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    #1

    ill logic or ill-logic instead of illogic

    Would you consider using "ill logic" or "ill-logic" instead of "illogic" a mistake?

  1. emsr2d2's Avatar
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    #2

    Re: ill logic or ill-logic instead of illogic

    That depends.

    1) That's an illogical statement. Correct.
    2) That statement is based on ill logic. Correct.
    3) That statement is ill-logic. Incorrect.

    I can't imagine using ill-logic at all.
    Ill logic as an adjective+noun combination is fine.
    Illogical as an adjective on its own is fine.

    It would completely depend on context.

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    #3

    Re: ill logic or ill-logic instead of illogic

    Quote Originally Posted by emsr2d2 View Post
    That depends.

    1) That's an illogical statement. Correct.
    2) That statement is based on ill logic. Correct.
    3) That statement is ill-logic. Incorrect.

    I can't imagine using ill-logic at all.
    Ill logic as an adjective+noun combination is fine.
    Illogical as an adjective on its own is fine.

    It would completely depend on context.
    Yes, however, I didn't mean "illogical", but "illogic" -- a noun. I understand that you endorse the phrase "ill logic". I don't see anything wrong about it personally either, but I have found that there is only a single hit for it in the BYU corpora, and one in which the use of the adjective "ill" is forced by the context. Because of this, I thought that, since "ill logic" sounds the same as "illogic", "ill logic" might perhaps be frowned upon as a misspelling. This is not the case then, thank you.

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    #4

    Re: ill logic or ill-logic instead of illogic

    Quote Originally Posted by birdeen's call View Post
    Yes, however, I didn't mean "illogical", but "illogic" -- a noun. I understand that you endorse the phrase "ill logic". I don't see anything wrong about it personally either, but I have found that there is only a single hit for it in the BYU corpora, and one in which the use of the adjective "ill" is forced by the context. Because of this, I thought that, since "ill logic" sounds the same as "illogic", "ill logic" might perhaps be frowned upon as a misspelling. This is not the case then, thank you.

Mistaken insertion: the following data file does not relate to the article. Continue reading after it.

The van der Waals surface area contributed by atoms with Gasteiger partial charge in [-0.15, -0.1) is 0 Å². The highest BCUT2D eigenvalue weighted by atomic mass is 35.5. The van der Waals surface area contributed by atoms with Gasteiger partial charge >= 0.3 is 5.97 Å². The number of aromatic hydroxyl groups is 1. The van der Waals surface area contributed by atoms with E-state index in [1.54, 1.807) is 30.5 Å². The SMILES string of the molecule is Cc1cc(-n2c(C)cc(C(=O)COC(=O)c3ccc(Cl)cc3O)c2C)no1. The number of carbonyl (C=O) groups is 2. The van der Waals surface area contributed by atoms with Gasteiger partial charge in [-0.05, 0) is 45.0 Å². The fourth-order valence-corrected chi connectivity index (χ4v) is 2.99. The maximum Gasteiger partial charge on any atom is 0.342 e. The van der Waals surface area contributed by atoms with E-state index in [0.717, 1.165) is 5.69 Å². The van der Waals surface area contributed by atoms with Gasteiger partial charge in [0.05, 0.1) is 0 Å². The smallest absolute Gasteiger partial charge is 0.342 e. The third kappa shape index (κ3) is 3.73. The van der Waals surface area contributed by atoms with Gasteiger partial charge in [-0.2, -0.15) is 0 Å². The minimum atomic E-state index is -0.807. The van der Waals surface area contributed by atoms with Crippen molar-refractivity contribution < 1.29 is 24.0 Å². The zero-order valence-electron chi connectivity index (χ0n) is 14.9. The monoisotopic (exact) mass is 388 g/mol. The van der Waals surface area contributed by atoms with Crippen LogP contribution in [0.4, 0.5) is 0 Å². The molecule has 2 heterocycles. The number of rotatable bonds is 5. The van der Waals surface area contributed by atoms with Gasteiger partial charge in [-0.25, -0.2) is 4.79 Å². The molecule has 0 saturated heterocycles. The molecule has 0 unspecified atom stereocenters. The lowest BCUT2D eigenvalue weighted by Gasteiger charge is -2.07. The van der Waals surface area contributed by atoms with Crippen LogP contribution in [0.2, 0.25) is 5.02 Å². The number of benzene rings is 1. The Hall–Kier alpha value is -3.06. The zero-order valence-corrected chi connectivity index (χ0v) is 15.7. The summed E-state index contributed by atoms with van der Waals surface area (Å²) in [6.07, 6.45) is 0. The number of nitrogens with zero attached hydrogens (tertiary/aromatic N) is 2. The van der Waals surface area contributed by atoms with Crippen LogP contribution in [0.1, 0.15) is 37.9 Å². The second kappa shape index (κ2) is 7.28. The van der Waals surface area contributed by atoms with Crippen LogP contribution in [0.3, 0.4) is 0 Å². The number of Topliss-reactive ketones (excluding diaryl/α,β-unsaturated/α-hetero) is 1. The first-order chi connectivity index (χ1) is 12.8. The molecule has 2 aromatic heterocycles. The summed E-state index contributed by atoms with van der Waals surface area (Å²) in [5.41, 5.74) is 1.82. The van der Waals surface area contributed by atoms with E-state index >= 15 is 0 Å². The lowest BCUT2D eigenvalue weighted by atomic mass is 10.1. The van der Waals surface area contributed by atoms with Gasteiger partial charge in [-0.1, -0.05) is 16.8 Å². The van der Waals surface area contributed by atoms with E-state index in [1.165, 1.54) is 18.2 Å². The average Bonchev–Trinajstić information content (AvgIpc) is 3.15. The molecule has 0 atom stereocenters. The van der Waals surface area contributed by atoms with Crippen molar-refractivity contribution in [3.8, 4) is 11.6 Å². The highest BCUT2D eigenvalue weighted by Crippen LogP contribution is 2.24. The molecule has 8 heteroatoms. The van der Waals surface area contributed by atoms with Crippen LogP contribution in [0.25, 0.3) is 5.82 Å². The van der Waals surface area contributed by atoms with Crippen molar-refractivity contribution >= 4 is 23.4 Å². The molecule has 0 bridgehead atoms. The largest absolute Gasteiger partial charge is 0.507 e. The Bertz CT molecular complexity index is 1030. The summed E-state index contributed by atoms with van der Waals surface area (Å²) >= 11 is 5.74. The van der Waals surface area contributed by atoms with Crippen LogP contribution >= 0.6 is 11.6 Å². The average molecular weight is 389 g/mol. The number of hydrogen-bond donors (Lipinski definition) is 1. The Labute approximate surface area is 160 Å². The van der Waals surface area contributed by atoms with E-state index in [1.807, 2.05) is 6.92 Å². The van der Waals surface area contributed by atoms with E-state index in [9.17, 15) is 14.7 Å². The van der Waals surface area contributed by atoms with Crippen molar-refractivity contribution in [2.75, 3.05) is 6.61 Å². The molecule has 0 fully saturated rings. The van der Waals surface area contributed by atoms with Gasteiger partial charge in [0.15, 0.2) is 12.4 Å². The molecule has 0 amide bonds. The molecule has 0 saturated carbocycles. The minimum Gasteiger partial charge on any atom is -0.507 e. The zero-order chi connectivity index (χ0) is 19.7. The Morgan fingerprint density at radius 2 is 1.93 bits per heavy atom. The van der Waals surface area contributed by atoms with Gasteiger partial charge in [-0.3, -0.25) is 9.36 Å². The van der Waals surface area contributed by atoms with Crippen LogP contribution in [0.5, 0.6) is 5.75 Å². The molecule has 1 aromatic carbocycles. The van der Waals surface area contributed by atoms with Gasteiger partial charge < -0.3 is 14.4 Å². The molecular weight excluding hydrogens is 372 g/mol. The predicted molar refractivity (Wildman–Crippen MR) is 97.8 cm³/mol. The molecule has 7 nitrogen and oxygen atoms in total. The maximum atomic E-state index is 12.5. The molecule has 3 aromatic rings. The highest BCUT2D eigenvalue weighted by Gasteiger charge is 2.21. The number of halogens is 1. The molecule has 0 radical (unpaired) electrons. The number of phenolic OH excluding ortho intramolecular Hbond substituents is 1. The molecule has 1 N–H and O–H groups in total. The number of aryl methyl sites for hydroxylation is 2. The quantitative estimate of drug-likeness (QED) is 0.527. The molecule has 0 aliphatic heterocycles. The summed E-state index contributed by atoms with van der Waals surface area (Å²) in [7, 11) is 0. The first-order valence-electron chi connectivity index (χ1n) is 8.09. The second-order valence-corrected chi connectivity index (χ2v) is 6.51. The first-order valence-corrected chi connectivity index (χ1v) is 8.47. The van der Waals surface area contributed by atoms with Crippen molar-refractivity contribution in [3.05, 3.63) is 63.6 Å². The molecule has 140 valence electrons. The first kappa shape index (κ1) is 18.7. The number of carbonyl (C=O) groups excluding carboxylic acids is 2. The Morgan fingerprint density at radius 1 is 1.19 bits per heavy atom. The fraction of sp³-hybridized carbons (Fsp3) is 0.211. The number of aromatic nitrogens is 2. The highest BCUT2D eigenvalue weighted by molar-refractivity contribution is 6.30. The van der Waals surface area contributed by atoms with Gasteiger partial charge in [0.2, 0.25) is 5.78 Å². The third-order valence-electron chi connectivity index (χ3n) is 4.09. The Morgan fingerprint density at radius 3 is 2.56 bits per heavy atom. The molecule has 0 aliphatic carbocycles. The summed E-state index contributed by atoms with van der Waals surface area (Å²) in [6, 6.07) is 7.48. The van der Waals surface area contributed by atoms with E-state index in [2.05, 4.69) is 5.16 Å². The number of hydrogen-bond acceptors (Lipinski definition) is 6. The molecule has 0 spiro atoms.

Ah, I understand now.

    That statement is based on ill logic.
    I can't believe the illogic of that statement!

    I don't think "ill logic" would be viewed as a misspelling if it was clear that you know the meaning and how to use it, which I believe you do. The danger you would have would be with people who have no idea that illogic is a noun and is simply the opposite of logic!

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    #5

    Re: ill logic or ill-logic instead of illogic

    I've never used or seen "ill logic" used as a noun. I would say "faulty" or "flawed" logic.

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    #6

    Re: ill logic or ill-logic instead of illogic

    Quote Originally Posted by SoothingDave View Post
    I've never used or seen "ill logic" used as a noun. I would say "faulty" or "flawed" logic.
    I agree. I didn't know ill logic existed and would certainly never consider using it.

    I've forgotten it already, BC, and suggest you do the same.

    Rover

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    #7

    Re: ill logic or ill-logic instead of illogic

    Quote Originally Posted by Rover_KE View Post
    I agree. I didn't know ill logic existed and would certainly never consider using it.

    I've forgotten it already, BC, and suggest you do the same.
    I agree with Rover and SoothingDave.

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    #8

    Re: ill logic or ill-logic instead of illogic

    Quote Originally Posted by SoothingDave View Post
    I've never used or seen "ill logic" used as a noun. I would say "faulty" or "flawed" logic.
    Or 'bad' or 'self-serving' or 'specious' or 'spurious' or (very informal) 'duff' or 'dodgy'. I can imaging contexts where it might be used: for example - 'I'm not saying the argument is illogical; perhaps I would just say it shows ill logic' - a rather dubious play on words. But I've certainly never heard it either.

    b

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    #9

    Re: ill logic or ill-logic instead of illogic

    Hi BC

    To add to what the other folks have said...

    The prefix "ill-" in "illogical" has the same relationship to the word "ill" as it does in "illegal" or "illegitimate" - i.e. none!

    It merely negates the word, in the same way as similar prefixes in: innoxious, impenetrable, ignoble, irrefutable, irrevocable, invariable.

    Hope this helps
    R21
    Last edited by Route21; 04-Jun-2011 at 15:51. Reason: UE Dictionary suggested a possible (erronious) spelling error

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    #10

    Re: ill logic or ill-logic instead of illogic

    illogic is a word that means: Invalid or incorrect reasoning.

    Its adjective is illogical that can be used as :

    1. Your statement for this seems to be totally illogical.
    2. I don't like illogical reasoning at all.

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